By Anthony F. D'Elia
In 1468, at the ultimate evening of Carnival in Rome, Pope Paul II sat enthroned above the boisterous crowd, while a scuffle stuck his eye. His guards had intercepted a mysterious stranger attempting urgently to exhibit a warning—conspirators have been mendacity in wait to slay the pontiff. Twenty humanist intellectuals have been quick arrested, tortured at the rack, and imprisoned in separate cells within the damp dungeon of Castel Sant’Angelo.
Anthony D’Elia deals a compelling, fabulous tale that finds a Renaissance global that witnessed the rebirth of curiosity within the classics, a thriving homoerotic tradition, the conflict of Christian and pagan values, the competition among republicanism and a papal monarchy, and tensions isolating Christian Europeans and Muslim Turks. utilizing newly came upon resources, he indicates why the pope specific the humanists, who have been visible as dangerously pagan of their Epicurean morals and their Platonic ideals in regards to the soul and insurrectionist of their help of a extra democratic Church. Their fascination with Sultan Mehmed II attached them to the Ottoman Turks, enemies of Christendom, and the affection of the classical international tied them to fresh rebellious makes an attempt to exchange papal rule with a republic paying homage to the fantastic days of Roman antiquity.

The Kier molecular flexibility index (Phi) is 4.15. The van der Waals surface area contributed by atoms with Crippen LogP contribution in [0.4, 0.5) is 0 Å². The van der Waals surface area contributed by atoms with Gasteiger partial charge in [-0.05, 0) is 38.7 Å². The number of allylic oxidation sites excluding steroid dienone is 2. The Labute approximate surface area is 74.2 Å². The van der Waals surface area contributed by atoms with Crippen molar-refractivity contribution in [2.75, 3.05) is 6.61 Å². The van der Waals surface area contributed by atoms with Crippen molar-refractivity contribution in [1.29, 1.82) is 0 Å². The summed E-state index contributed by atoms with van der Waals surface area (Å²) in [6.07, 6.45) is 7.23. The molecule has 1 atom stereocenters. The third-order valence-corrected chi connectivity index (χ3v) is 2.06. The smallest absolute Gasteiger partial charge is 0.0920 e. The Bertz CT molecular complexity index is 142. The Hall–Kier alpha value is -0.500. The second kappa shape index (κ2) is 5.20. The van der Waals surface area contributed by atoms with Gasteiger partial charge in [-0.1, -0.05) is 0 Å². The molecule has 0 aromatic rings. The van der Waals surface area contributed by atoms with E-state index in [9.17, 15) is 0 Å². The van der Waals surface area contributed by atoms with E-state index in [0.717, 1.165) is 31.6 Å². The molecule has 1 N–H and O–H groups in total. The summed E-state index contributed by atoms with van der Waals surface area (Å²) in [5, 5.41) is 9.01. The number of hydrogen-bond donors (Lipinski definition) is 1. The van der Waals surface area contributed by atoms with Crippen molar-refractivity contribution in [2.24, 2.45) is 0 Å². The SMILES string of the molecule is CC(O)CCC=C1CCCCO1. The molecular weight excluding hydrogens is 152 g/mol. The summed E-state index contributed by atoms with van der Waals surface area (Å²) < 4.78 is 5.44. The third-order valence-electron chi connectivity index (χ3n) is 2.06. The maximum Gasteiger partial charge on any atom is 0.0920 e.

From the cosmetic-wearing, parrot-loving pontiff to the Turkish sultan, savage in battle yet captivated with Italian tradition, D’Elia brings to existence a Renaissance global packed with pageantry, mayhem, and conspiracy and gives a clean interpretation of humanism as a dynamic communal flow.
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Additional info for A Sudden Terror: The Plot to Murder the Pope in Renaissance Rome
42 a sudden terror In 1417 Martin V (1417–1431), newly inaugurated pope, had ended years of schism and deﬁnitively moved the papacy back to Rome. Throughout most of the fourteenth century, the papacy had resided at Avignon, in France, held hostage, it was said, by the French monarchy. 2 Many, however, still opposed the papacy. Gregory eventually prevailed over this opposition in 1378, but he died shortly thereafter. 3 Thus began the Great Schism, at the height of which three different men claimed to be pope.
17 After praising the pastoral devotion of early Christian bishops, for example, Platina remarks in his life of Pope Antherus (235–236 ce): “Today most bishops do the opposite; considering their own advantage, or rather pleasure, they always look upon a richer bishopric as a source of plunder. They don’t ask how large the ﬂock is or how to feed them, but inquire how much the see brings in every year. ”18 Platina, however, saved his sharpest criticism of clerical extravagance for his life of Pope Paul II.
Gregory eventually prevailed over this opposition in 1378, but he died shortly thereafter. 3 Thus began the Great Schism, at the height of which three different men claimed to be pope. 4 The Colonna were the most powerful family in Rome. They were moreover the mortal enemies of another powerful family, the Orsini. Rome was divided into Colonna and Orsini neighborhoods. The new pope’s family connections helped him get elected and assured a successful reassertion of papal power in Rome. Martin spent his pontiﬁcate renovating Rome and enriching the church coffers, but also his family and friends.
A Sudden Terror: The Plot to Murder the Pope in Renaissance Rome by Anthony F. D'Elia